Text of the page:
Mark Zuckerberg (Facebook CEO) at Georgetown this week took to the stage to defend freedom of expression. Lately, Facebook has been condemned for letting politicians to post deceptive ads. But Zuckerberg is asking for more free speech and warned against “possibly slaughtering down too much” on social media platforms.
In a statement with the media, Zuckerberg claims he too is concerned “about a corrosion of truth.” But, he claimed, “I do not think people wish to reside in a place where you can only express things that tech firms decide are entirely true.”
Questioning the practices and policies of Facebook is nothing new, but the frightening 2020 election has put the firm below elevated probe. When it comes to eliminating content—like the ad by Trump campaign about the Bidens that made statements about their connections to Ukraine—Zuckerberg claimed to the media, “These are very complicated problems, and overall, unless it is completely clear what to do, I think you need to side the greater expression.”
And speaking of deep fakes, which a number of users fear might weaken the 2020 election, Zuckerberg claimed that Facebook is “getting pretty near to at least launching out the first edition” of its policy. While the firm has a lots of work to do, Zuckerberg claims Facebook is quite set now.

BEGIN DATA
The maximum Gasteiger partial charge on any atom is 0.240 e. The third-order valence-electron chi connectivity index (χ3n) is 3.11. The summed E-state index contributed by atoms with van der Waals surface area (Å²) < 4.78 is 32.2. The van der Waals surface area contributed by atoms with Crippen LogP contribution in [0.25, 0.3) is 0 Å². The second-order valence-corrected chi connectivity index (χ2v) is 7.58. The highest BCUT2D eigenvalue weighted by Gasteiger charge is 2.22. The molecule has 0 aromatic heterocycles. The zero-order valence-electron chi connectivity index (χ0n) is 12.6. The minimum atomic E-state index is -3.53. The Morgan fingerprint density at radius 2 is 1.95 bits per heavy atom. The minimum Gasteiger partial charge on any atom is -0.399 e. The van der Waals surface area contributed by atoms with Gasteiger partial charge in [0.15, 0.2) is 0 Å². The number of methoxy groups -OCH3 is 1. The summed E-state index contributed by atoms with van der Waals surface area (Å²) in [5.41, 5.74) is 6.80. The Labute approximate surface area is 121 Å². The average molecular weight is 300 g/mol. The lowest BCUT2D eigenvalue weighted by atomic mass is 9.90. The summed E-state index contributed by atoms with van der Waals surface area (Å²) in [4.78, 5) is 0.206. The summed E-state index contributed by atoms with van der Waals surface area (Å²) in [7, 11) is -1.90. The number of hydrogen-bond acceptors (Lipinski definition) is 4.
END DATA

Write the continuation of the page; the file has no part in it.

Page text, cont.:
On a related note, this week, Zuckerberg will appear in front of the Financial Services Committee, where he is anticipated to be grilled about the planned cryptocurrency of Facebook Libra and Calibra (the digital wallet). Before this week’s inquisition, Facebook has shared the prepared statement of Zuckerberg. In it, Zuckerberg confesses that Facebook is “not the perfect messenger currently” and pledges that Facebook will not go forward with Libra wherever in the world till the regulators in the US give green signal. As per Zuckerberg, Facebook is “promised to take the time to set this correct.”